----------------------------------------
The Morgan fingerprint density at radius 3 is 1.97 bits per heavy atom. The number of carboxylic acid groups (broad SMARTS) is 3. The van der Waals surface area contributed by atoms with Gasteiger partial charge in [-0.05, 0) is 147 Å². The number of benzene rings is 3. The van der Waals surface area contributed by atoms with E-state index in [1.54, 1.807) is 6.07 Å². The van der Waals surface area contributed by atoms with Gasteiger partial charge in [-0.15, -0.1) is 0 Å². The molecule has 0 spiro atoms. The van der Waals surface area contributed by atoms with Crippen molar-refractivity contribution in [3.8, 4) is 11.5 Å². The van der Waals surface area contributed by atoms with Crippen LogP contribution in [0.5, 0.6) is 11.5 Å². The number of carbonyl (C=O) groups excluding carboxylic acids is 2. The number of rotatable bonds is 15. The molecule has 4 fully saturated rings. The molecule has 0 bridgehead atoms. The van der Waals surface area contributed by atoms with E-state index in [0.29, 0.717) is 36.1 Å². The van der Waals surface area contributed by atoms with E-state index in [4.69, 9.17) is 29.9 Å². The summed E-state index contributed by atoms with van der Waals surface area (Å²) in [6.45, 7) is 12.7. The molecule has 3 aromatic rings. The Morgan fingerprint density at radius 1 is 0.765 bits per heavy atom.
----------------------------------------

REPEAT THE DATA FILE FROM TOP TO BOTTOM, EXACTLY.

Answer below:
The Morgan fingerprint density at radius 3 is 1.97 bits per heavy atom. The number of carboxylic acid groups (broad SMARTS) is 3. The van der Waals surface area contributed by atoms with Gasteiger partial charge in [-0.05, 0) is 147 Å². The number of benzene rings is 3. The van der Waals surface area contributed by atoms with E-state index in [1.54, 1.807) is 6.07 Å². The van der Waals surface area contributed by atoms with Gasteiger partial charge in [-0.15, -0.1) is 0 Å². The molecule has 0 spiro atoms. The van der Waals surface area contributed by atoms with Crippen molar-refractivity contribution in [3.8, 4) is 11.5 Å². The van der Waals surface area contributed by atoms with Crippen LogP contribution in [0.5, 0.6) is 11.5 Å². The number of carbonyl (C=O) groups excluding carboxylic acids is 2. The number of rotatable bonds is 15. The molecule has 4 fully saturated rings. The molecule has 0 bridgehead atoms. The van der Waals surface area contributed by atoms with E-state index in [0.29, 0.717) is 36.1 Å². The van der Waals surface area contributed by atoms with E-state index in [4.69, 9.17) is 29.9 Å². The summed E-state index contributed by atoms with van der Waals surface area (Å²) in [6.45, 7) is 12.7. The molecule has 3 aromatic rings. The Morgan fingerprint density at radius 1 is 0.765 bits per heavy atom.